Broadcast Run: 1954 to 1966
Broadcast Medium: Television
Claire Gagnier, Jean-Paul Jeannotte and Yoland Guérard in “Le Retable de maître Pierre” by Manuel de Falla (1956)
The program aired from January 14, 1954 to March 31, 1966. Radio-Canada’s L’Heure du concert was dedicated to broadcasting opera, operettas and ballet, as well symphonies and concertos, in unabridged form or as excerpts, sometimes accompanied by a soloist’s recital of variable duration. The series would go on hiatus during the summer months. It was first broadcast only on the French network, but later on, many programs were broadcast over the English network as well, indeed, broadcast live over both networks simultaneously or, with the advent of videotape, aired from a previous recording. In exchange, certain musical programs produced by the English network were broadcast in the L’Heure d concert time slot.
The principal architect of these productions, which would significantly enhance the reputation of Radio-Canada’s French language TV network, was Pierre Mercure. Mercure would eventually bring several other talented creative artists on board including Jean-Yves Landry, Pierre Morin and Guy Parent; art directors such as Claude Jasmin, Robert Prévost and Jean-Claude Rinfret; costume designers such as Solange Legendre, Richard Lorain, Claudette Picard and André Vaillancourt; and an illustrator, Frédérick Back.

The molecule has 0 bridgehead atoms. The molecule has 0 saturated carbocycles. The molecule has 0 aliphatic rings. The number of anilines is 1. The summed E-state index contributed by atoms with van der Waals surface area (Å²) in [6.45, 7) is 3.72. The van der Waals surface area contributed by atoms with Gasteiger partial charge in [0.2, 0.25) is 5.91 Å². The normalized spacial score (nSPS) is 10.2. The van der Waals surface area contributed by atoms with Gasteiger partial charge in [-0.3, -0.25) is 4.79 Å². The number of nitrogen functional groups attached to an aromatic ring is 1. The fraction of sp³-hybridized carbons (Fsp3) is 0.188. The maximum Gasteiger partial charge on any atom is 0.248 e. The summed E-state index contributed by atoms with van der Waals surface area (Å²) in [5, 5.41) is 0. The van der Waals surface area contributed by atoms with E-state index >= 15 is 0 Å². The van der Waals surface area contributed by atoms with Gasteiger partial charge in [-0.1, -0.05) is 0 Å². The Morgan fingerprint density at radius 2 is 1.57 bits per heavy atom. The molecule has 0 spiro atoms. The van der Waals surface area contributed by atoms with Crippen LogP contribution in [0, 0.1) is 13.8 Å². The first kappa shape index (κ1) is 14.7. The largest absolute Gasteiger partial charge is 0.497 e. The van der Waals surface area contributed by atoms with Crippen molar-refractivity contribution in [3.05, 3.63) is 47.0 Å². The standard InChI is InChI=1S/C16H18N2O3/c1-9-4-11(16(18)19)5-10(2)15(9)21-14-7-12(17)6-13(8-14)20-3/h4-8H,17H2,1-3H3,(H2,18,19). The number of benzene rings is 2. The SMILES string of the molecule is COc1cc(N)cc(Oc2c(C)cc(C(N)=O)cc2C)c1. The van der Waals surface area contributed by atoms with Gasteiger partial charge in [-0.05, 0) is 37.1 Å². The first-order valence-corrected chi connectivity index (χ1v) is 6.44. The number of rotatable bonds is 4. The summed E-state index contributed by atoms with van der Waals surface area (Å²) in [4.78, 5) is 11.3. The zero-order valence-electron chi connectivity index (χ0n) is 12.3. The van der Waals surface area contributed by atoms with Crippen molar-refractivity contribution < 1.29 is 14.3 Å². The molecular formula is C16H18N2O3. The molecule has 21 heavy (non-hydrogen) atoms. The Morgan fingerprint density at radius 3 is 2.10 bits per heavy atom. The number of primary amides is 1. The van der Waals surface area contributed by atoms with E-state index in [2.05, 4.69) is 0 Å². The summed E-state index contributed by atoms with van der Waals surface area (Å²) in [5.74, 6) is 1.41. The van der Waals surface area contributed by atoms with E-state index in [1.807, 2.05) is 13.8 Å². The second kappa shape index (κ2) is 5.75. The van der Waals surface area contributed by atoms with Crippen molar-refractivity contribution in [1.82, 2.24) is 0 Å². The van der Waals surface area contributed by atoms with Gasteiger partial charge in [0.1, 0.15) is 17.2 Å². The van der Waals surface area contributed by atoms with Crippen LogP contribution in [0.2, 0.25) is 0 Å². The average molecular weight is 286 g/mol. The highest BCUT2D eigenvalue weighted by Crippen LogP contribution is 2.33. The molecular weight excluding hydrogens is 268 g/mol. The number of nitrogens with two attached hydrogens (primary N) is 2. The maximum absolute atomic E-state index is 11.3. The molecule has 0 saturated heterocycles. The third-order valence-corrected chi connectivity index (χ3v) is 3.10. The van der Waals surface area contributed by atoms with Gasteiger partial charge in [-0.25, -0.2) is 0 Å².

As of 1954, Mercure hired two young Canadian musicians who had recently graduated from the RCMT: Glenn Gould and Jon Vickers. “L’Heure du concert” thereby initiated a policy, which would be maintained thereafter, to showcase the talent of as many Canadian artists as possible. Indeed, several productions boasted an entirely Canadian cast.
In the months following Mercure’s death, the program underwent a variety of changes. As of September 18, 1966, “L’Heure du concert” was integrated into “Les Beaux Dimanches”.
Written by Yvon Chouinard – January, 2006